In anticipation of Black History Month,
Brooklyn Center for the Performing Arts will welcome the Philadelphia-based
dance group, Philadanco, to Brooklyn College’s Walt Whitman Theatre
on Jan. 22 as part of its "World of Dance" series.
The company will perform a program of works by former Alvin Ailey member Christopher Huggins and East Flatbush’s own Ronald K. Brown.
Founded 35 years ago by Joan Myers Brown, Philadanco is a modern dance company that features black choreographers and artists. Myers told GO Brooklyn her company was an outgrowth of her school, the Philadelphia School of Dance Art.
"Racism was prevalent in our city [in 1970]. There was nothing for our youngsters to do in ballet and modern dance. Most African-American dancers had to leave Philadelphia to pursue a career," Myers said. "But this group of youngsters didn’t want to leave the city. So I felt I had to do something with them and not let them go to waste."
The dancers in her first company were her own students, aged 17 to 20. Now she draws dancers (who are a little older - 21 to 28) from as far away as California "to maintain the level of the company."
In the early years, Brown choreographed for the company. But after a while she realized, "I had to make a decision. Am I going to be the choreographer or the storekeeper? Am I going to make sure the company is running smoothly?"
These days she looks to other choreographers who will "challenge my dancers and please varied audiences" - as can be seen in the company’s Brooklyn Center program.
David Brown’s "Labesse," is part of a larger work titled "On the Shoulders of Our Ancestors." (But David Brown, Joan Myers Brown and Ronald K. Brown are not related.) "Labesse" is a Tunisian expression meaning that given all we must deal with every day, "It’s all right I’m OK." Built in four sections, with an ensemble of seven dancers and set to music by Zap Mama, an Afro-Euro a cappella women’s group, the piece is a joyous celebration of self-acceptance.
Choreographed by Jawole Willa Jo Zollar, founder of the Brooklyn-based Urban Bush Women, "Hand Singing Song" is about "the way African-Americans use their hands to express themselves," said Brown.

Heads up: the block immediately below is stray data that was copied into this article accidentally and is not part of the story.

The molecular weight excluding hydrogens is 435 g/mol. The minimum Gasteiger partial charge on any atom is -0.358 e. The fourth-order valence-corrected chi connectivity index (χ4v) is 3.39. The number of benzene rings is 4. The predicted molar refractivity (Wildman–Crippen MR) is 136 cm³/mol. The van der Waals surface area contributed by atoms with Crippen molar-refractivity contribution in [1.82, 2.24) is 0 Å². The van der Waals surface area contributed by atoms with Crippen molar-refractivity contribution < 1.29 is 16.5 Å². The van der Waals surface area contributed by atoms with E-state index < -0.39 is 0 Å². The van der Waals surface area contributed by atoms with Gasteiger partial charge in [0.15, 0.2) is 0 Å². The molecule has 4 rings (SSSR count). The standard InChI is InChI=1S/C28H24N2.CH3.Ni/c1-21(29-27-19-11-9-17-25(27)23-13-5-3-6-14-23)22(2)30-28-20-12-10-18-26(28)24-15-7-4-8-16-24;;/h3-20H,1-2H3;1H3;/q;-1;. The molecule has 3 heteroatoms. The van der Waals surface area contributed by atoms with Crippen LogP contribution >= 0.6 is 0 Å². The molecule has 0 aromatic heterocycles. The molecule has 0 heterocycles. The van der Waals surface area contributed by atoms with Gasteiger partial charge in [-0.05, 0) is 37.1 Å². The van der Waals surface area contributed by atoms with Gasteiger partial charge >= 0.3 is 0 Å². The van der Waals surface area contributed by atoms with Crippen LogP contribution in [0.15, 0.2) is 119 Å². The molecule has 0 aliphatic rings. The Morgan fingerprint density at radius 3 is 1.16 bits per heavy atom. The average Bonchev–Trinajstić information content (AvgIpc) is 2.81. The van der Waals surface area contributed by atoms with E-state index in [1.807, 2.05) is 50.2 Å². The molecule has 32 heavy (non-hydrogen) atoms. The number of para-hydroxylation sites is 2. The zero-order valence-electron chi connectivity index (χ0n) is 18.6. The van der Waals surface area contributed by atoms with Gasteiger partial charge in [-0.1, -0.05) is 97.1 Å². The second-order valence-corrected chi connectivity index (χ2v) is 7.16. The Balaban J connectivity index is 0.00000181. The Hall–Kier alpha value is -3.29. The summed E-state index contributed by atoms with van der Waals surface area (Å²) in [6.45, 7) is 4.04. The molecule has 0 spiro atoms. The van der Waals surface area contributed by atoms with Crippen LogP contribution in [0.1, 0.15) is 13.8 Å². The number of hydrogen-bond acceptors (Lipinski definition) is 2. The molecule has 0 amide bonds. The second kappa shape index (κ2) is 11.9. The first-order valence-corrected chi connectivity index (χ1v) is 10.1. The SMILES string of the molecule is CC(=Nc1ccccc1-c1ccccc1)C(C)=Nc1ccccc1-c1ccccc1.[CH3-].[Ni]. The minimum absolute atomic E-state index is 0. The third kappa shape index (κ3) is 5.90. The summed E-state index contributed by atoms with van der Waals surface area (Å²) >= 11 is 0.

Ronald K. Brown’s "Gate Keeper" is a work that has generated standing ovations in the past. "I know it’s one of [Ronald’s] favorite works," said Brown. "I allowed him a year to create it. The integrity of his work is quite evident in the piece."
Christopher Huggins’ "Enemy Behind the Gate" is "our show-off piece," Brown said. "Christopher knows out dancers very well," said Brown. "He was able to pull out the strengths of each dancer. The piece shows each of them at their best." Written for Philadanco and first performed Sept. 9, 2001, "Enemy Behind the Gate," said Brown, is "about how you have to watch your back."
"It was quite coincidental," Brown says of its premiere date. "People can relate to it."
Because her troupe of nine men and nine women performs on a mostly bare stage, Brown says lighting is especially important in the company’s performances. William H. Grant II, who has designed the lighting for the Brooklyn Center show, has been with Philadanco for 28 years.
Brown believes a successful dance company must understand its audience.
"People are receptive to what they’re use to," she said. "But there are also opportunities to introduce new work. You have to be selective. Having a repertory company means you can work with very good choreographers and perform diverse work."
Although Brown’s company mostly performs the work of black choreographers, she does not limit herself to them. For Brown, dance is all about the art. The formula seems to have worked well for her and her group.
Her company has been featured with the Philadelphia Orchestra and the Duke Ellington Orchestra, and has performed at major venues such as Lincoln Center, the Kennedy Center and the American Dance Festival. Philadanco has appeared in Brooklyn several times with both the Brooklyn Academy of Music and 651 Arts.
"We have a following," said Brown.
Brown has used her prestige to advocate for African-American artists in the world of dance. She founded the International Conference for Black Dance Companies and the International Association of Blacks in Dance to address the special needs of the black dance community.
Certainly the accomplishments of Philadanco and Brown are worth remembering as Black History Month nears.
Brooklyn Center for the Performing Arts’ presentation of Philadanco will take place at the Walt Whitman Theatre on the campus of Brooklyn College (one block from the junction of Flatbush and Nostrand avenues in Flatbush) on Jan. 22 at 8 pm. Tickets are $30. For tickets and more information about Brooklyn Center’s 50th anniversary season, call (718) 951-4500 or visit the Web site at www.brookl
©2005 Community News Group
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